Meeting 22 July @ 7.30pm

Our special guest will be Tracey Pahor who will speak on the topic of Making locals while preserving Port: The powerful use of pictures and stories in Port Melbourne.

Tracey has this to say about her talk …

Tracey Pahor at the announcement of funding for the restoration of Princes Pier. Photo by Janet Bolitho

I think that preserving what people love about Port Melbourne is not only a battle against destructive change, but also a process that makes ‘locals’. Members of the Port Melbourne Historical and Preservation Society (PMHPS) have been part of this process through sharing fascinating images and amazing stories. Of course working together with other people is the way that Port Melbourne community has long been forged. However, there are times that sharing drawings or photographs and stories not only brings people together and keeps memories alive, but can also make a difference to what is or is not built.

Perhaps, with so much change that has already occurred in Port Melbourne, it may seem like I am trying too hard to find a silver lining or really only clutching at straws. Still, in this talk, I offer my own telling of some of the old Port stories I learnt during fieldwork about Nora the gown maker in Garden City, Allan Whittaker fatally shot on Princes Pier, the legendary shelves of Faram Brother’s hardware, and maybe even the Port Melbourne Football Club. By pointing out how I think the stories have been put to work more recently, I also argue why I think that they really are powerful.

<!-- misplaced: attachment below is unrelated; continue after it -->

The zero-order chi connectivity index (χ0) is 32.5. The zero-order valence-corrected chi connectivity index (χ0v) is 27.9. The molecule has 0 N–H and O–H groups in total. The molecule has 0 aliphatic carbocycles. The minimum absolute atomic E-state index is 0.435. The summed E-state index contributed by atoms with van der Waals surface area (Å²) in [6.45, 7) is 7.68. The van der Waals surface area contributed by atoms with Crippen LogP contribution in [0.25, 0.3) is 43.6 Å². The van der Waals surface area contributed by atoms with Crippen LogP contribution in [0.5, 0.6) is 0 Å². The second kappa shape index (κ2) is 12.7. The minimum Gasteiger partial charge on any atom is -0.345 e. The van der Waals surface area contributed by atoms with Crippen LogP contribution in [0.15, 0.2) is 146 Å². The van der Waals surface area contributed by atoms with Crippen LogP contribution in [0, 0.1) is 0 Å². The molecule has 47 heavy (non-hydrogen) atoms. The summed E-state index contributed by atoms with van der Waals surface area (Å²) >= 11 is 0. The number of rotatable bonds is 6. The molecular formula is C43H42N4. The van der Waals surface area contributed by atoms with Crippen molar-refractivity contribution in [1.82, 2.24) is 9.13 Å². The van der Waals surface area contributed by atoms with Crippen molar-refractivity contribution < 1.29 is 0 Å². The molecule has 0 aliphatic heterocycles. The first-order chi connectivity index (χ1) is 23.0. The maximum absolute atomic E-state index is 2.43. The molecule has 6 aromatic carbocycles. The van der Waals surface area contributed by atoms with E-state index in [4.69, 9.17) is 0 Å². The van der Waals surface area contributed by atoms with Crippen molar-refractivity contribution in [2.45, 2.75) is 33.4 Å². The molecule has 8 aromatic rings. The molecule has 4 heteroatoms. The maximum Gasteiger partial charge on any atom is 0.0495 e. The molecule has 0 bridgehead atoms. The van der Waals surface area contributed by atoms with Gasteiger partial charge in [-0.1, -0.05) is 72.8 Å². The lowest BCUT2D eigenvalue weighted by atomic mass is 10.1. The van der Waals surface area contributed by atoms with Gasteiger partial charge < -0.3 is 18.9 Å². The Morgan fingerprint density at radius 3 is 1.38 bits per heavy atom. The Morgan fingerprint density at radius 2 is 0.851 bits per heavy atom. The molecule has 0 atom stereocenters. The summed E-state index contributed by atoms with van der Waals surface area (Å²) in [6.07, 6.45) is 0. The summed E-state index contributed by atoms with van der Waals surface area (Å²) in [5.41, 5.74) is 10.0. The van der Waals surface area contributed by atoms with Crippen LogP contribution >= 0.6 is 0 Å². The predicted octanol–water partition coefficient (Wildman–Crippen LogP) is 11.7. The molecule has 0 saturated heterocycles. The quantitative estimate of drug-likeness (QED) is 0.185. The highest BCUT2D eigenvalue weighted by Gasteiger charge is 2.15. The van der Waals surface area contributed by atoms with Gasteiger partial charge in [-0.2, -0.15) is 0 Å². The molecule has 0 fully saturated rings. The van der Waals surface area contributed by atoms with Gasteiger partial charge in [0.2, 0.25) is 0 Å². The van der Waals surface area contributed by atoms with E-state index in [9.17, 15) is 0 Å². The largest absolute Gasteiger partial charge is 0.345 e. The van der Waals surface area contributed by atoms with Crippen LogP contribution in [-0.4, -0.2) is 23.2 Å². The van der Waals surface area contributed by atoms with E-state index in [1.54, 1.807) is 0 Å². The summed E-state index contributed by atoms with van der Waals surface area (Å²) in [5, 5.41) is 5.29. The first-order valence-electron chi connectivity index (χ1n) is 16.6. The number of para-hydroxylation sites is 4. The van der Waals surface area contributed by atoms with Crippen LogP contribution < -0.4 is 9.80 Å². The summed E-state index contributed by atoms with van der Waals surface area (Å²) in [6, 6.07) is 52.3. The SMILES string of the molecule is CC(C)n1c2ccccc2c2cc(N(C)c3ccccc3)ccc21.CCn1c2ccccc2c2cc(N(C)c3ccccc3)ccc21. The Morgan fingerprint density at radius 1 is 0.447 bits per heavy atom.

My interest in this topic comes from what I learnt during my 2010-2012 fieldwork in the Port Melbourne community. The research was the basis for my PhD thesis, and I carried it out primarily through joining in with groups and activities, while paying attention to what was happening in the suburb (participant observation). However, through trying to follow what was happening in the present, I could not help but learn some of the stories of the past. Learning these stories changed not only how I saw not only Port Melbourne, but also my understanding of how people can shape what happens in the world (i.e. politics).

PMHPS meet on the fourth Monday of each month bar November in the Council Chamber upstairs at Port Melbourne Town Hall. Enter through the side door in Spring Street South. The upper floor can be accessed via stairs or lift.

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